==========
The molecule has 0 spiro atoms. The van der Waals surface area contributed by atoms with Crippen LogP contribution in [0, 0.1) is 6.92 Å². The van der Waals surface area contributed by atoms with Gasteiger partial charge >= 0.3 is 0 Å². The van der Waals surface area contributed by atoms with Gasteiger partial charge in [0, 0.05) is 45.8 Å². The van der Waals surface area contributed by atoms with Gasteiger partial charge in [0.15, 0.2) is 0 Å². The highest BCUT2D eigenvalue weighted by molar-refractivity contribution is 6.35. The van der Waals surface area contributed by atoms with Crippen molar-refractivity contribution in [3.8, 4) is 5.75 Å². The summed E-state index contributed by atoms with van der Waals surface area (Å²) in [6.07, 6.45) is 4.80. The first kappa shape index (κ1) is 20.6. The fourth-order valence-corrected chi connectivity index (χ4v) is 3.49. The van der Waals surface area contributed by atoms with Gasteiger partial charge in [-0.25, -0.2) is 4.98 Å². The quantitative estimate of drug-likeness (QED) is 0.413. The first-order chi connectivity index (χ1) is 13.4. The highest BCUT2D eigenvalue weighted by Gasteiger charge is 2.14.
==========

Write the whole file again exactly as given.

The molecule has 0 spiro atoms. The van der Waals surface area contributed by atoms with Crippen LogP contribution in [0, 0.1) is 6.92 Å². The van der Waals surface area contributed by atoms with Gasteiger partial charge >= 0.3 is 0 Å². The van der Waals surface area contributed by atoms with Gasteiger partial charge in [0, 0.05) is 45.8 Å². The van der Waals surface area contributed by atoms with Gasteiger partial charge in [0.15, 0.2) is 0 Å². The highest BCUT2D eigenvalue weighted by molar-refractivity contribution is 6.35. The van der Waals surface area contributed by atoms with Crippen molar-refractivity contribution in [3.8, 4) is 5.75 Å². The summed E-state index contributed by atoms with van der Waals surface area (Å²) in [6.07, 6.45) is 4.80. The first kappa shape index (κ1) is 20.6. The fourth-order valence-corrected chi connectivity index (χ4v) is 3.49. The van der Waals surface area contributed by atoms with Gasteiger partial charge in [-0.25, -0.2) is 4.98 Å². The quantitative estimate of drug-likeness (QED) is 0.413. The first-order chi connectivity index (χ1) is 13.4. The highest BCUT2D eigenvalue weighted by Gasteiger charge is 2.14.